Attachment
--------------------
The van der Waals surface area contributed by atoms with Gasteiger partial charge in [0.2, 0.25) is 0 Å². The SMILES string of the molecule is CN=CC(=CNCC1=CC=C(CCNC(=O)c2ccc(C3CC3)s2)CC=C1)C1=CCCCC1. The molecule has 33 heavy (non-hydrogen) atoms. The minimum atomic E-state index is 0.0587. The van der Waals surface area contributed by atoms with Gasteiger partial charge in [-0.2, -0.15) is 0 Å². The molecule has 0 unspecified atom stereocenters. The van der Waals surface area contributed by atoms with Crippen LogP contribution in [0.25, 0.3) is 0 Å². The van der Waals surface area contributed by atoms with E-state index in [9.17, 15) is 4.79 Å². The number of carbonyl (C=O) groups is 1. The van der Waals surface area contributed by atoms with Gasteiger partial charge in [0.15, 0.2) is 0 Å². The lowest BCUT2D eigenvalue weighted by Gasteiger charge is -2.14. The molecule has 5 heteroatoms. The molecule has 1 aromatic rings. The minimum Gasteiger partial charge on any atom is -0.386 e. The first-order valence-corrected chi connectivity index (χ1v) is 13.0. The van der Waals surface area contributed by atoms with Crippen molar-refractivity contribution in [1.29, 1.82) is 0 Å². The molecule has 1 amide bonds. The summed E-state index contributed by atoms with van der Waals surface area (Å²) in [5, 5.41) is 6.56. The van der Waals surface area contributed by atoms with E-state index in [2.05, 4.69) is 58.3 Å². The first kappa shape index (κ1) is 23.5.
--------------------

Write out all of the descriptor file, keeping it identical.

The van der Waals surface area contributed by atoms with Gasteiger partial charge in [0.2, 0.25) is 0 Å². The SMILES string of the molecule is CN=CC(=CNCC1=CC=C(CCNC(=O)c2ccc(C3CC3)s2)CC=C1)C1=CCCCC1. The molecule has 33 heavy (non-hydrogen) atoms. The minimum atomic E-state index is 0.0587. The van der Waals surface area contributed by atoms with Gasteiger partial charge in [-0.2, -0.15) is 0 Å². The molecule has 0 unspecified atom stereocenters. The van der Waals surface area contributed by atoms with Crippen LogP contribution in [0.25, 0.3) is 0 Å². The van der Waals surface area contributed by atoms with E-state index in [9.17, 15) is 4.79 Å². The number of carbonyl (C=O) groups is 1. The van der Waals surface area contributed by atoms with Gasteiger partial charge in [0.15, 0.2) is 0 Å². The lowest BCUT2D eigenvalue weighted by Gasteiger charge is -2.14. The molecule has 5 heteroatoms. The molecule has 1 aromatic rings. The minimum Gasteiger partial charge on any atom is -0.386 e. The first-order valence-corrected chi connectivity index (χ1v) is 13.0. The van der Waals surface area contributed by atoms with Crippen molar-refractivity contribution in [1.29, 1.82) is 0 Å². The molecule has 1 amide bonds. The summed E-state index contributed by atoms with van der Waals surface area (Å²) in [5, 5.41) is 6.56. The van der Waals surface area contributed by atoms with E-state index in [2.05, 4.69) is 58.3 Å². The first kappa shape index (κ1) is 23.5.